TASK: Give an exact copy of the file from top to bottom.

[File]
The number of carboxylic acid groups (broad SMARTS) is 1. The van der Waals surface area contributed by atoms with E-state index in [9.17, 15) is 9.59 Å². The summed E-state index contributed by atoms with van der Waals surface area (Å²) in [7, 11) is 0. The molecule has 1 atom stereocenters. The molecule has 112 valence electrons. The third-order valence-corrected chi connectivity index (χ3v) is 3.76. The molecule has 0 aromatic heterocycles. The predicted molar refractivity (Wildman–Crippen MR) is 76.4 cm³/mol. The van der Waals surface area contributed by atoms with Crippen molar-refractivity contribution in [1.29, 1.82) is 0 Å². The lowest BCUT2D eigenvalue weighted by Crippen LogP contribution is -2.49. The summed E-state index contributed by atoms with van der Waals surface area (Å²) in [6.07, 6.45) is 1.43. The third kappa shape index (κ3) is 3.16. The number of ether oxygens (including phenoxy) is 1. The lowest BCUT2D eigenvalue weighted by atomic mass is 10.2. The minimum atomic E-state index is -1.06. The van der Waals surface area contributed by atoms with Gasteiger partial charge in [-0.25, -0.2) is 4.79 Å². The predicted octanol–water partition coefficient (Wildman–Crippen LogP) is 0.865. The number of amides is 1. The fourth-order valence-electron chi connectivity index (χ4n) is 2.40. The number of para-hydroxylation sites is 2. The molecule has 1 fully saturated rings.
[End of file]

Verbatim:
The number of carboxylic acid groups (broad SMARTS) is 1. The van der Waals surface area contributed by atoms with E-state index in [9.17, 15) is 9.59 Å². The summed E-state index contributed by atoms with van der Waals surface area (Å²) in [7, 11) is 0. The molecule has 1 atom stereocenters. The molecule has 112 valence electrons. The third-order valence-corrected chi connectivity index (χ3v) is 3.76. The molecule has 0 aromatic heterocycles. The predicted molar refractivity (Wildman–Crippen MR) is 76.4 cm³/mol. The van der Waals surface area contributed by atoms with Crippen molar-refractivity contribution in [1.29, 1.82) is 0 Å². The lowest BCUT2D eigenvalue weighted by Crippen LogP contribution is -2.49. The summed E-state index contributed by atoms with van der Waals surface area (Å²) in [6.07, 6.45) is 1.43. The third kappa shape index (κ3) is 3.16. The number of ether oxygens (including phenoxy) is 1. The lowest BCUT2D eigenvalue weighted by atomic mass is 10.2. The minimum atomic E-state index is -1.06. The van der Waals surface area contributed by atoms with Gasteiger partial charge in [-0.25, -0.2) is 4.79 Å². The predicted octanol–water partition coefficient (Wildman–Crippen LogP) is 0.865. The number of amides is 1. The fourth-order valence-electron chi connectivity index (χ4n) is 2.40. The number of para-hydroxylation sites is 2. The molecule has 1 fully saturated rings.